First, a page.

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Ex agreed I would look after elder two and once they finished went to CSA for child support for my youngest

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Thank you for assisting me.  I have three children, two whom are adults and a much younger child.  It was agreed at separation that I would financially cover my two older and my ex would pay for the younger child.  Now the two older children have gone through private school and university all paid for by me; my ex has now put an application into CSA for child support payment of my 13 year old.   I am at the higher end of the pay scale and I am now paying over $2500/month for her.

All that aside; I live in a capital city and fly in and out for work and my wife lives $3K away.  I see my daughter every 2-3 months at my expense and for varying times.   My ex lives with her partner in a mining town where she works for minimal pay, does not have any expenses as her partner's company pays for rent, utilities etc.   I pay for my daughter's schooling; however CSA are still charging me the absolute extreme of my wage.

Would you have any ideas on if I have any grounds for requesting a change of assessment.  
It would be helpful if you create an account on the site so that moderators and others can more easily respond as we get a number of 'guests' posting. It was agreed upon separation… What agreement was put in place? Orders by consent? Parenting plan? exchange of letters? Exchange of e-mails? Some other form of communication? As she has almost 100% care unless there is some 'agreement' that can support a change of assessment then you will find it tough going. You do have the option to claim some of your daughter's expenses to schooling as Prescribed Non-Agency Payments. These are limited to certain school costs. You will find much written in the CSA forums about this.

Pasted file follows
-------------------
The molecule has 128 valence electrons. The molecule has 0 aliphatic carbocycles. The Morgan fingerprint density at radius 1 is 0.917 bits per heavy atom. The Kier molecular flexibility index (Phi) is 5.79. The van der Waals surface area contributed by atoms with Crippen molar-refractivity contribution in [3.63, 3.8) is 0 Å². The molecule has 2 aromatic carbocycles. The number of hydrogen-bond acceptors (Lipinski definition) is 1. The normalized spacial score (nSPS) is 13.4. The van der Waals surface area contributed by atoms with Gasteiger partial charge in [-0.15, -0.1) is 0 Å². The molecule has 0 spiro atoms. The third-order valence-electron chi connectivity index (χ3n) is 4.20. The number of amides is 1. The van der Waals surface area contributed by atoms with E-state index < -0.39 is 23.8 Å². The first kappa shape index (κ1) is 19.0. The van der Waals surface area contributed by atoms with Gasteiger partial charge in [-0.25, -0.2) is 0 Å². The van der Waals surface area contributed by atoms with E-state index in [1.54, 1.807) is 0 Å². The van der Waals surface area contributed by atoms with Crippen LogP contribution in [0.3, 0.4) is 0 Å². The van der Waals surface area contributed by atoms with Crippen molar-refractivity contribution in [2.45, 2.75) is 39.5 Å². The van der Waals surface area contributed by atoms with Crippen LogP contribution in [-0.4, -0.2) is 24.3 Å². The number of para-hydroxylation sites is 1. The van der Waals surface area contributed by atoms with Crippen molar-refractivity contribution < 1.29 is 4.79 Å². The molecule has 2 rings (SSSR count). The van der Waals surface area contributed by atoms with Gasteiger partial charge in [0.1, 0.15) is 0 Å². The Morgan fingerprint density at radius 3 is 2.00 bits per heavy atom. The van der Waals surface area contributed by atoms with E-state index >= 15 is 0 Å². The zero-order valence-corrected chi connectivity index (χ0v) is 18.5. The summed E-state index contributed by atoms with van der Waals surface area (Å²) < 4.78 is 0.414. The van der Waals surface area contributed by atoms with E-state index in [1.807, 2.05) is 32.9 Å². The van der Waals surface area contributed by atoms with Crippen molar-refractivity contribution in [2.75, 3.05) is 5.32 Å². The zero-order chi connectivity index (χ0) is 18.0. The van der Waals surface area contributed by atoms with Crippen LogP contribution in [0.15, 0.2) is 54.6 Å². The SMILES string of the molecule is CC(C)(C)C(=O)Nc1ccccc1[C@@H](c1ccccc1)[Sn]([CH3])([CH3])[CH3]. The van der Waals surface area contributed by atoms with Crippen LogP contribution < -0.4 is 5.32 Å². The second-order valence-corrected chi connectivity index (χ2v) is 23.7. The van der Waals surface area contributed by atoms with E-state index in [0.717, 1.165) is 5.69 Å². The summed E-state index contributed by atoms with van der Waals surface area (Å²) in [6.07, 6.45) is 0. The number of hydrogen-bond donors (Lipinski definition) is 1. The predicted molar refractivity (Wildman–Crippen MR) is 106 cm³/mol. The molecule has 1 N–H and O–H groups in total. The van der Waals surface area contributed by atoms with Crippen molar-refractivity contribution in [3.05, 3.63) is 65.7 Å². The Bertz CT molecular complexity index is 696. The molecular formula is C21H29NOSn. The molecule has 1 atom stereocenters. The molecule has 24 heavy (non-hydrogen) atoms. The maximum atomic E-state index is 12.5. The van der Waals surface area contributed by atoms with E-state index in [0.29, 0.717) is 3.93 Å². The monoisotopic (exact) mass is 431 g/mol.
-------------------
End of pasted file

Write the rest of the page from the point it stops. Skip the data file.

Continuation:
Executive Secretary - Shared Parenting Council of Australia
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CS Prescribed Non Agency Payments - details

Prescribed non-agency payments
The Registrar can credit certain payments towards a payer's child support liability regardless of the intention of the parents at the time the payment was made (section 71C), except if:

  • the liability is an overseas maintenance liability (section 71C(6)), or
  • the liability is a parentage overpayment order, or for spousal or de facto maintenance (section 71C(5)(a)), or
  • at the time the payment was made the payer had at least regular care of any of the children to whom the relevant administrative assessment relates, or
  • at the time the payment was made the child support liability was being fully or partially met by a lump sum credit (Refer to 5.3.3 Crediting Lump Sum Payments)
Credit can be given up to a maximum of 30% of the ongoing liability, provided:

  • the balance of child support is paid as it becomes due and payable,
  • the payer has less than 14% care of all of the children to whom the relevant administrative assessment relates at the time the credit is being applied (section 71C(1)(d), and
  • the child support liability is not already being met by a lump sum credit.
The balance can be paid in cash or in the form of a non-agency payment credited under s71 or s71A, or from money credited from another source such as a tax refund or payment from a third party.

The Registrar can only credit amounts paid on or after 1 July 1999.

The types of payments that can be credited in this way are listed or 'prescribed' by regulation (regulation 5D). They are: